"His style was: 'I've decided this is what we're going to do,' " said Kearney of the new pastor's dealings with the liturgy committee. "I've always been so proud, felt so blessed that we were treated as adults in this parish, and suddenly we were treated like children," she said.
Both Kearney and Rick Rouck, head of the now-defunct parish council, interviewed independently, said the pastor had told committee members seeking to discuss matters with him: "If you don't like the way I'm running this parish I suggest you find some other way to serve your church."
He told the parish council, which had sought to intervene with the bishop on behalf of the liturgy committee, that the guidelines under which the council had operated for 16 years were "contrary to diocesan policy," and therefore "inoperative." "He treated us with such disdain," said Rouck.
In place of the parish council, Burke established a parish advisory board, made up of the heads of the major organizations of the parish.
The new board meets behind closed doors; parishioners must get permission from Burke to attend the meetings.
This past spring, several months after the elected parish council was dismissed, an unofficial group of parishioners calling themselves the Committee of Concern developed a one-page Statement of Concern.
The statement, detailing the decline of meaningful lay participation, maintains that Burke "has made it increasingly clear that he considers the parish to be his alone, and that the laity's role is to accept his unilateral decisions. Increasingly we speak, but are not heard; we hurt, but are not comforted."
Working without membership lists, the group collected 540 signatures, then wrote Burke asking for an appointment to discuss its concern over parish life. Burke replied with a letter to cochairman Edward Conway Jr., declining to meet with the group, explaining that "for the greater part of eight to nine months I have attended innumerable meetings of all shapes and sizes" listening "to lay participants on all occasions."
At the same time, Burke printed in the parish newspaper an "Open Letter To Parishioners" criticizing the Statement of Concern--which was not carried in the paper--and charging both the liturgy committee and the parish council with attempting to exceed their authority as lay groups.
The group then sought an audience with Bishop Welsh and was again rebuffed. Welsh's response, which indicated that he had "also heard from quite a few parishioners who are delighted with Msgr. Burke," was also printed in the parish newspaper. Welsh's letter, addressed solely to Conway and making no mention of the more than 500 who had signed the Statement of Concern, advised him to stop complaining and "rejoin the team," adding, "I am sure your good example would be edifying, especially to the young people . . . ."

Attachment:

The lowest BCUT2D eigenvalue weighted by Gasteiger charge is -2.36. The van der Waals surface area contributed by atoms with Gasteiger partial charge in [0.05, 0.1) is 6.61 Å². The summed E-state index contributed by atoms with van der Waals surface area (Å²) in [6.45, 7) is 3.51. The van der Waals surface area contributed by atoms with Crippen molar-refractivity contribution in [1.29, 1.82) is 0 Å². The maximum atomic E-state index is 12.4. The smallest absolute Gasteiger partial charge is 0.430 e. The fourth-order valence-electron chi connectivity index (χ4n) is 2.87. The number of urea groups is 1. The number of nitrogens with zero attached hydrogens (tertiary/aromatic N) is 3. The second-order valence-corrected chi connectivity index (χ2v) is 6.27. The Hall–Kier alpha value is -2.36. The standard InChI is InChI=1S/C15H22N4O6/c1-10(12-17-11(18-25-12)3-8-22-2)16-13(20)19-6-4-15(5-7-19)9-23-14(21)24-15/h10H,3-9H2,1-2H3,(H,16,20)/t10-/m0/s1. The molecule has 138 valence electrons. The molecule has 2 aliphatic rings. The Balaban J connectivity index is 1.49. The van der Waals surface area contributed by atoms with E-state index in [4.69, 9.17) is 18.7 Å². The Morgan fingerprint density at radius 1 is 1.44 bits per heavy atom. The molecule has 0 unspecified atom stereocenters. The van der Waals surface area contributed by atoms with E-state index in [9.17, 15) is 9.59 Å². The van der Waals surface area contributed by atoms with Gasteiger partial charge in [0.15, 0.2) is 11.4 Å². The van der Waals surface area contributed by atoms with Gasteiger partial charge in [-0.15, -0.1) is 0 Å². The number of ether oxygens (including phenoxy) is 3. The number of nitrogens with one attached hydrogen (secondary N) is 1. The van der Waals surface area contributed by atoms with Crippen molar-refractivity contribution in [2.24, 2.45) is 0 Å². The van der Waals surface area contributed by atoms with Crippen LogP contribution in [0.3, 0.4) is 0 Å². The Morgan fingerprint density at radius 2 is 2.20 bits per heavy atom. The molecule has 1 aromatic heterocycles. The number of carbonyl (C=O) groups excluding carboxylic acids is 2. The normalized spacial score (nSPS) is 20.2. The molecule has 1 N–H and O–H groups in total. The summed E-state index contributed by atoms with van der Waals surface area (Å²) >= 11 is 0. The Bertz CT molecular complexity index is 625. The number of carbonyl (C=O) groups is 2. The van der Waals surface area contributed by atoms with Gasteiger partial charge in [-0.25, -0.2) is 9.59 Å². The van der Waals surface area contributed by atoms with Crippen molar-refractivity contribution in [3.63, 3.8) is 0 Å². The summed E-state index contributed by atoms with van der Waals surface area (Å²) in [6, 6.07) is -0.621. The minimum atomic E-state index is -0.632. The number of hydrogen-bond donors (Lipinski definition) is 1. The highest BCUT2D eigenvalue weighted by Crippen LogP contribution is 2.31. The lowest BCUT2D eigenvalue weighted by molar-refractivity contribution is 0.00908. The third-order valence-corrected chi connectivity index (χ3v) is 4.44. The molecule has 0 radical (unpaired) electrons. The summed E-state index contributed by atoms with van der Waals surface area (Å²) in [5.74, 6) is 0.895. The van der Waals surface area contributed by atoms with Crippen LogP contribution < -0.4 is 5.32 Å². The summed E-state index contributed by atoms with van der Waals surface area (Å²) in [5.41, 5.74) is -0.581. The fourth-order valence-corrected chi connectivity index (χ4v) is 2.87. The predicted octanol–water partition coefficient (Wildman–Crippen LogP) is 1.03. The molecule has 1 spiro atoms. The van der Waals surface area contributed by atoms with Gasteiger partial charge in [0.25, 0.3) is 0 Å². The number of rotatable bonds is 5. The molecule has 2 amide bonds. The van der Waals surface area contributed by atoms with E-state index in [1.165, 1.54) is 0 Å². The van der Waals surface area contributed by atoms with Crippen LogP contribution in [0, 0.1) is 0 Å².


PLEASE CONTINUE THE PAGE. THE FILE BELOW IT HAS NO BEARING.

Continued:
Ellen McCloskey, Welsh's communications director, said "the bishop has been receiving letters of support" but that he would not release the names of any of the correspondents to "protect their privacy." But she added, "I was down there at Holy Spirit a couple weeks ago for the parish picnic and everything was fine."
McCloskey also said that the bishop "is not opposed to a meeting" with the Committee of Concern at this point; that one of the reasons he turned down the earlier meeting was that he was busy.
Col. Roy Belli, a member of Holy Spirit since 1974, believes the majority of parishioners are behind Burke. The issue, he said, is not a question of churchmanship but of power. The members of the Committe of Concern, he said, "were the 'ins' formerly and they are now the 'outs.' They want to get back their power."
Committee members vehemently deny that. So does Roy Miliograno Jr., head of the parish young adults group and a member of the new parish advisory board. He called the new board "kind of sad . . . it's a coffee hour, really" with no real issues to deal with.
The pastor wants lay participation "only to the extent that it serves his ideas," said Miliograno, who called the experience "very degrading . . . You take two or three hours out of your time because you're interested, then you sit through a lot of nonsense ."
Belli said that when the controversy broke open earlier this month, he went to Burke with an offer to circulate petitions of support, but the pastor turned him down. "His approach," said Belli, "is to just answer the mail from the dissidents and let the thing die out."